5. The ‘No Delay’ principle
An important part of the government’s response to the legal quagmire described above has been to promote the “no delay” principle. This principle has legislative force as a core principle in section 1 of the Children Act, and in the quarter of a century since it was passed has gained wide acceptance. Delay and uncertainty is unsettling for children.
Hence, an important plank in the government’s strategy to implement its programme to promote adoption has been to firm up the no-delay principle. There have not been the same legal objections to the no delay principle; and there have not been vociferous campaigns for delay as there are campaigns against non-consensual adoption. Thus, the government hopes to promote non-consensual adoption by tightening up the no delay principle. No delay has come to mean 26 weeks, first in speeches, then in guidance, and now in law – Children and Families Act 2014 section 14. If the time available for parents to address their difficulties, for alternative family carers to be found, or even for experts to be found, is capped at 26 weeks, then the range of circumstances in which non-consensual adoption takes place will thereby be increased.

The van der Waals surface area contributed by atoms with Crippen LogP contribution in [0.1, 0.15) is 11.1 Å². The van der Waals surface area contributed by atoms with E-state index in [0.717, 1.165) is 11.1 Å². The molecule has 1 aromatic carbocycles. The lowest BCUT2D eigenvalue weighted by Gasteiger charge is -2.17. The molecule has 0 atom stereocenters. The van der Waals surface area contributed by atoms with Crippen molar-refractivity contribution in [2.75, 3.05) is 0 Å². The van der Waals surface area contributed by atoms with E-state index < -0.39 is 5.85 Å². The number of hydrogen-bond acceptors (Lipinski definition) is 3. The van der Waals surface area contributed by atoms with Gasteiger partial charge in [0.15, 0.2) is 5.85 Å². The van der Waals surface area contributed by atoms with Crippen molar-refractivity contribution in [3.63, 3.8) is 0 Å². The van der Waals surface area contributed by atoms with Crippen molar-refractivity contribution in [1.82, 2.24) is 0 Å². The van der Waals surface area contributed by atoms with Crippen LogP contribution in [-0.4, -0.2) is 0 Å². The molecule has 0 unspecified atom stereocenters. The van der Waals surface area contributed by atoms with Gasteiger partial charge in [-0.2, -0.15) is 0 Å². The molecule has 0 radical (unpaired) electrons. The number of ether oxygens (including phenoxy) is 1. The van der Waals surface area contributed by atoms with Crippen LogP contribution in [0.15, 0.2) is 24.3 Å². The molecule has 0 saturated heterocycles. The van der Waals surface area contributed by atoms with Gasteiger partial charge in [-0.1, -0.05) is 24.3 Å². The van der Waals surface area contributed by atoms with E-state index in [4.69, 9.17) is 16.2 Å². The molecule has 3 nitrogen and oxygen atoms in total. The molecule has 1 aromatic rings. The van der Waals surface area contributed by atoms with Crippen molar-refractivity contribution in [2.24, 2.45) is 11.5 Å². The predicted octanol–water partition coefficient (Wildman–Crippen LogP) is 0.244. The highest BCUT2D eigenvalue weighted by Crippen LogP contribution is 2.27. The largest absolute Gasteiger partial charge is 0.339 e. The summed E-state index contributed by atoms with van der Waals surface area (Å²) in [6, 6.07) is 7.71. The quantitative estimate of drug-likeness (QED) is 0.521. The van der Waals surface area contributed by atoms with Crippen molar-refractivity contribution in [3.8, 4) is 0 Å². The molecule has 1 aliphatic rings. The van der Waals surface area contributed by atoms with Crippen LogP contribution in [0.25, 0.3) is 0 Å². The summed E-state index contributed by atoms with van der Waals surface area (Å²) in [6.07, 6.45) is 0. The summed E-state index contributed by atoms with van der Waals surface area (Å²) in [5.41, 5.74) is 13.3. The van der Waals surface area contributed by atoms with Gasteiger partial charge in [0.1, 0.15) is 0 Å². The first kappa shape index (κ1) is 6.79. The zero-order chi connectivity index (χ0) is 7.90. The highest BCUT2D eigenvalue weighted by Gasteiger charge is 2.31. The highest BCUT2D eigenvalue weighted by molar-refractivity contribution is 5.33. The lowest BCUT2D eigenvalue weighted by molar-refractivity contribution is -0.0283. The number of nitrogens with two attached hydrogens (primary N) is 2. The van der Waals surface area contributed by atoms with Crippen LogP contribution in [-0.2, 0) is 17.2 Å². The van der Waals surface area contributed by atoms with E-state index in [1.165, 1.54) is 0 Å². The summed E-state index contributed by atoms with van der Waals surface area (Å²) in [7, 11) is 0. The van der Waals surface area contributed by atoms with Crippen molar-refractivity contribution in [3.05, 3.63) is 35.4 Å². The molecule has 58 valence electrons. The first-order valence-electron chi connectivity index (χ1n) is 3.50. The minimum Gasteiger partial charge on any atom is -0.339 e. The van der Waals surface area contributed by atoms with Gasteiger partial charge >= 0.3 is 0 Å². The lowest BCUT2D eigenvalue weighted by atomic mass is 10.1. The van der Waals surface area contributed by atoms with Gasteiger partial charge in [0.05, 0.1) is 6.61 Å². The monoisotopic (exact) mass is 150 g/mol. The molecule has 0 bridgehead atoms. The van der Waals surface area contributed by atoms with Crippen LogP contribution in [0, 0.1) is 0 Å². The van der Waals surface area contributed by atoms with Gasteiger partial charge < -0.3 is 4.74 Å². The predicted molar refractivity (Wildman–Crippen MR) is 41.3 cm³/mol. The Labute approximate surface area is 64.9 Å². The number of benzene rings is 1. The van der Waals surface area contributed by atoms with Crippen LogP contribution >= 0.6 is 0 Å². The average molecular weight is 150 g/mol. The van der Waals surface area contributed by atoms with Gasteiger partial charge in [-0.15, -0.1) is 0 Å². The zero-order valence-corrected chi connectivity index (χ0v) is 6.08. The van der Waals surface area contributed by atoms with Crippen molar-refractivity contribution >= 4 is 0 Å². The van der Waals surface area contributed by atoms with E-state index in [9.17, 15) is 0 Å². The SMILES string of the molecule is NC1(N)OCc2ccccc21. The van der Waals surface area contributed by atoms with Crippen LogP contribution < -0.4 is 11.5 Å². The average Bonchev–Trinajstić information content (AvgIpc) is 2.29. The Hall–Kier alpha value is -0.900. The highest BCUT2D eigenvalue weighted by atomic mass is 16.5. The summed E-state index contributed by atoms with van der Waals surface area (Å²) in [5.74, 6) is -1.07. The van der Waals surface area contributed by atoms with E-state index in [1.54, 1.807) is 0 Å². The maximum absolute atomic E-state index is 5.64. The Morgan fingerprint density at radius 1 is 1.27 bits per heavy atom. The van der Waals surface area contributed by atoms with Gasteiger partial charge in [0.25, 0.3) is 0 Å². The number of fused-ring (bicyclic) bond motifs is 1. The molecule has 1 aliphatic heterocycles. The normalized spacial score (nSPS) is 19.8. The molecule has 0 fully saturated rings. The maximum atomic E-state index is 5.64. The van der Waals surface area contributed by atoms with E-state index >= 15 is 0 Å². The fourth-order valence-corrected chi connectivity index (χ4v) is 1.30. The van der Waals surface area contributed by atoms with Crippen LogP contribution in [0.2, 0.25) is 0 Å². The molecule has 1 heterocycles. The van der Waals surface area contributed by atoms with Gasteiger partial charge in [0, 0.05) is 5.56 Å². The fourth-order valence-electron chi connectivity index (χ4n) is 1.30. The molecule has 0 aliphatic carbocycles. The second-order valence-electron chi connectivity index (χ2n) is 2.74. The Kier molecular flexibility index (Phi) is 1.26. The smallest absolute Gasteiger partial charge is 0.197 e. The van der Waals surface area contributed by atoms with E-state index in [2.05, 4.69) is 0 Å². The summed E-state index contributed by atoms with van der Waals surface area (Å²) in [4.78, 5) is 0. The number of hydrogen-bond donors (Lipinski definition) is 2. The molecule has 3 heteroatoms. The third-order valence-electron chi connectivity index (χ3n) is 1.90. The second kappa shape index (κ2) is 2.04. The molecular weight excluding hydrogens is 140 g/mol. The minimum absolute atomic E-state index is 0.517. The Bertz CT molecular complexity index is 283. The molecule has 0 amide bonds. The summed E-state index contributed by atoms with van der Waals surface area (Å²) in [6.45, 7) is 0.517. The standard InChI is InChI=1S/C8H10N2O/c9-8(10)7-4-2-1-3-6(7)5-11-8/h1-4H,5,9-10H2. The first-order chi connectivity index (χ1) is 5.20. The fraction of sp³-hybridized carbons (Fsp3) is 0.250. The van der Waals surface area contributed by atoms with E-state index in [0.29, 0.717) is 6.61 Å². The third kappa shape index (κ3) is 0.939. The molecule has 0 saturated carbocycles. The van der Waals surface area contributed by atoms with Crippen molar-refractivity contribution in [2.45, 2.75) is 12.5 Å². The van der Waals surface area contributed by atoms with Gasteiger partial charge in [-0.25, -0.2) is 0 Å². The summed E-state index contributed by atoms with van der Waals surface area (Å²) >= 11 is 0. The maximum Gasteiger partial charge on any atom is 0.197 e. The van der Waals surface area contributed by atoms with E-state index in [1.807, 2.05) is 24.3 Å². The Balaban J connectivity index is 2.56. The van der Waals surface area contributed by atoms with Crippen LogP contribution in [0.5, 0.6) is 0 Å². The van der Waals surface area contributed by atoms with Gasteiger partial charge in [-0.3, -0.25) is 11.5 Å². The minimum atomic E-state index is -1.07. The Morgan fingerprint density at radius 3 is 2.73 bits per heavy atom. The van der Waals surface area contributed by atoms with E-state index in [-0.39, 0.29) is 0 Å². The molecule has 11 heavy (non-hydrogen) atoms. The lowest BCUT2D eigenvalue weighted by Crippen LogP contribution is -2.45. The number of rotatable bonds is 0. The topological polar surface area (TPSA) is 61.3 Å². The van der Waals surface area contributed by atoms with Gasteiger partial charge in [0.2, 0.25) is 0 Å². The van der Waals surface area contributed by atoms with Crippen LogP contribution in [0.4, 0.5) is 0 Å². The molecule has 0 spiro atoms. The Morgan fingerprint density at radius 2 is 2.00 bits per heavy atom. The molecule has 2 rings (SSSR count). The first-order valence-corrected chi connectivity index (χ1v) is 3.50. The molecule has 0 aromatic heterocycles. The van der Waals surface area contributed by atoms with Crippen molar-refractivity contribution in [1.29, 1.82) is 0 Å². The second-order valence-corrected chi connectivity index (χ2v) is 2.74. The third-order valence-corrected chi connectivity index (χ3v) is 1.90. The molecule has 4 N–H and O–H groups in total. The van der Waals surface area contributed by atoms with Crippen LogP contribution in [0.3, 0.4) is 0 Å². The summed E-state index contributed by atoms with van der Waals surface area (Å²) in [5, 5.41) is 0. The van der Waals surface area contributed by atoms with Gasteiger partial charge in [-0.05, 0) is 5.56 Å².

The Ministry of Justice sent to every family court judge a copy of a report which argues the neuro-scientific case for no delay. This interesting approach resulted in a response from within social work which questioned the neuro-scientific research, and was also circulated to all relevant judges – a unique example, so far as I know, of such a dialogue between social work, law and science. But the dam had been breached for challenging the no delay principle. In the case of BS – an influential case which in some areas has become social work jargon “a BS compliant assessment” – the President of the Family Division, who had earlier said of 26 weeks that “my message is clear and uncompromising: this deadline can be met, it must be met, it will be met”, now felt able to say,